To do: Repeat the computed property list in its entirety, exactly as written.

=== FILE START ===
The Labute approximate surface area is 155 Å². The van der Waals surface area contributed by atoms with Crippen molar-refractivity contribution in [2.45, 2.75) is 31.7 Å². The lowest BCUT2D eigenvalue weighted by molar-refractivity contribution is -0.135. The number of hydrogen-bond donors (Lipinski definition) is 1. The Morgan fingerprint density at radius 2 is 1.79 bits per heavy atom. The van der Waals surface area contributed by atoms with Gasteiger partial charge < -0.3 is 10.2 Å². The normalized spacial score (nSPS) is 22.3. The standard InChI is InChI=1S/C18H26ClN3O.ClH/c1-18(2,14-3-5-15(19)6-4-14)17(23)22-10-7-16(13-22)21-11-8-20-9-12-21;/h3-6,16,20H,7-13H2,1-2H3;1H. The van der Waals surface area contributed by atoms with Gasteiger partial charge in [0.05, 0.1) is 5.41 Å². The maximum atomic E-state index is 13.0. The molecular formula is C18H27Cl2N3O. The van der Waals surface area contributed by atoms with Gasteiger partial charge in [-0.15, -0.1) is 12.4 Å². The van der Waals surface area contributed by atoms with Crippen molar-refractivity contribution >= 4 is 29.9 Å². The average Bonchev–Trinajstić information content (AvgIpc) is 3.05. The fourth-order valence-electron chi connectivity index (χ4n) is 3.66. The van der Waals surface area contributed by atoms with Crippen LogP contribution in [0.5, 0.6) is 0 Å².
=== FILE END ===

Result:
The Labute approximate surface area is 155 Å². The van der Waals surface area contributed by atoms with Crippen molar-refractivity contribution in [2.45, 2.75) is 31.7 Å². The lowest BCUT2D eigenvalue weighted by molar-refractivity contribution is -0.135. The number of hydrogen-bond donors (Lipinski definition) is 1. The Morgan fingerprint density at radius 2 is 1.79 bits per heavy atom. The van der Waals surface area contributed by atoms with Gasteiger partial charge < -0.3 is 10.2 Å². The normalized spacial score (nSPS) is 22.3. The standard InChI is InChI=1S/C18H26ClN3O.ClH/c1-18(2,14-3-5-15(19)6-4-14)17(23)22-10-7-16(13-22)21-11-8-20-9-12-21;/h3-6,16,20H,7-13H2,1-2H3;1H. The van der Waals surface area contributed by atoms with Gasteiger partial charge in [0.05, 0.1) is 5.41 Å². The maximum atomic E-state index is 13.0. The molecular formula is C18H27Cl2N3O. The van der Waals surface area contributed by atoms with Gasteiger partial charge in [-0.15, -0.1) is 12.4 Å². The van der Waals surface area contributed by atoms with Crippen molar-refractivity contribution >= 4 is 29.9 Å². The average Bonchev–Trinajstić information content (AvgIpc) is 3.05. The fourth-order valence-electron chi connectivity index (χ4n) is 3.66. The van der Waals surface area contributed by atoms with Crippen LogP contribution in [0.5, 0.6) is 0 Å².